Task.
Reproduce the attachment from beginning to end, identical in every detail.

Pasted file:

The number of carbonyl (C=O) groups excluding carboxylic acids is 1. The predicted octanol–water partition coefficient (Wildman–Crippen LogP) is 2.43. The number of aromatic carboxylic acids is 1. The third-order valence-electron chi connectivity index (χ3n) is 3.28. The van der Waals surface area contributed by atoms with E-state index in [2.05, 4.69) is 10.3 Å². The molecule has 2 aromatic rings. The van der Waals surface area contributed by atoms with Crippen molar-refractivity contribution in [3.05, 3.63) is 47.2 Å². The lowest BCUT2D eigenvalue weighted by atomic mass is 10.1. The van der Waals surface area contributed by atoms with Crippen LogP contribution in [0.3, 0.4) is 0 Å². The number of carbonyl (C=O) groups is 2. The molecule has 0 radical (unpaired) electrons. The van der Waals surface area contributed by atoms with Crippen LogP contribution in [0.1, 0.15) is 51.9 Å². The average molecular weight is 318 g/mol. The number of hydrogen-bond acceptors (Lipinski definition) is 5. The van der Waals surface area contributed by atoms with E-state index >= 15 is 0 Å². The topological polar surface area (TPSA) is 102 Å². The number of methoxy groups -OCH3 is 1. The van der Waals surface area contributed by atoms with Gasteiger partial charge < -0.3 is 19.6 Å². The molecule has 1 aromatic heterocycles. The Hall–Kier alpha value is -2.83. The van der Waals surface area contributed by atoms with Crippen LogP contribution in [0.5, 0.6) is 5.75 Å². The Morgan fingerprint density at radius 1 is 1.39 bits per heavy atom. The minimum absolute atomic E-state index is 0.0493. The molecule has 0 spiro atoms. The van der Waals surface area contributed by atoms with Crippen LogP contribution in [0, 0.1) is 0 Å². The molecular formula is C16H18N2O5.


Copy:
The number of carbonyl (C=O) groups excluding carboxylic acids is 1. The predicted octanol–water partition coefficient (Wildman–Crippen LogP) is 2.43. The number of aromatic carboxylic acids is 1. The third-order valence-electron chi connectivity index (χ3n) is 3.28. The van der Waals surface area contributed by atoms with E-state index in [2.05, 4.69) is 10.3 Å². The molecule has 2 aromatic rings. The van der Waals surface area contributed by atoms with Crippen molar-refractivity contribution in [3.05, 3.63) is 47.2 Å². The lowest BCUT2D eigenvalue weighted by atomic mass is 10.1. The van der Waals surface area contributed by atoms with Crippen LogP contribution in [0.3, 0.4) is 0 Å². The number of carbonyl (C=O) groups is 2. The molecule has 0 radical (unpaired) electrons. The van der Waals surface area contributed by atoms with Crippen LogP contribution in [0.1, 0.15) is 51.9 Å². The average molecular weight is 318 g/mol. The number of hydrogen-bond acceptors (Lipinski definition) is 5. The van der Waals surface area contributed by atoms with E-state index >= 15 is 0 Å². The topological polar surface area (TPSA) is 102 Å². The number of methoxy groups -OCH3 is 1. The van der Waals surface area contributed by atoms with Gasteiger partial charge < -0.3 is 19.6 Å². The molecule has 1 aromatic heterocycles. The Hall–Kier alpha value is -2.83. The van der Waals surface area contributed by atoms with Crippen LogP contribution in [0.5, 0.6) is 5.75 Å². The Morgan fingerprint density at radius 1 is 1.39 bits per heavy atom. The minimum absolute atomic E-state index is 0.0493. The molecule has 0 spiro atoms. The van der Waals surface area contributed by atoms with Crippen LogP contribution in [0, 0.1) is 0 Å². The molecular formula is C16H18N2O5.